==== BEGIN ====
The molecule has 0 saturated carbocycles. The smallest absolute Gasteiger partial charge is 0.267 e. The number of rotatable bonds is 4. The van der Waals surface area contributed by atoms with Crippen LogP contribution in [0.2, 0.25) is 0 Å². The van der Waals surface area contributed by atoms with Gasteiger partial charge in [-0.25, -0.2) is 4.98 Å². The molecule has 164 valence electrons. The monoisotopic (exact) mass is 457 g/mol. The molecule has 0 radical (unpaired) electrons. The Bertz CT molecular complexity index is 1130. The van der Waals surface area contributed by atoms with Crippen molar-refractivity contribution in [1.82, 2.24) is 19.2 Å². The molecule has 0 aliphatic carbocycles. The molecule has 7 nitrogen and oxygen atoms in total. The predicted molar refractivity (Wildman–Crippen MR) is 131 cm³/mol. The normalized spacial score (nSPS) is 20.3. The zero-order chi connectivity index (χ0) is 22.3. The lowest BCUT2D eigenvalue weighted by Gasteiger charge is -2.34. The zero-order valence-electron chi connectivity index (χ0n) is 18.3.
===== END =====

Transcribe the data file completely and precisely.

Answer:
The molecule has 0 saturated carbocycles. The smallest absolute Gasteiger partial charge is 0.267 e. The number of rotatable bonds is 4. The van der Waals surface area contributed by atoms with Crippen LogP contribution in [0.2, 0.25) is 0 Å². The van der Waals surface area contributed by atoms with Gasteiger partial charge in [-0.25, -0.2) is 4.98 Å². The molecule has 164 valence electrons. The monoisotopic (exact) mass is 457 g/mol. The molecule has 0 radical (unpaired) electrons. The Bertz CT molecular complexity index is 1130. The van der Waals surface area contributed by atoms with Crippen molar-refractivity contribution in [1.82, 2.24) is 19.2 Å². The molecule has 0 aliphatic carbocycles. The molecule has 7 nitrogen and oxygen atoms in total. The predicted molar refractivity (Wildman–Crippen MR) is 131 cm³/mol. The normalized spacial score (nSPS) is 20.3. The zero-order chi connectivity index (χ0) is 22.3. The lowest BCUT2D eigenvalue weighted by Gasteiger charge is -2.34. The zero-order valence-electron chi connectivity index (χ0n) is 18.3.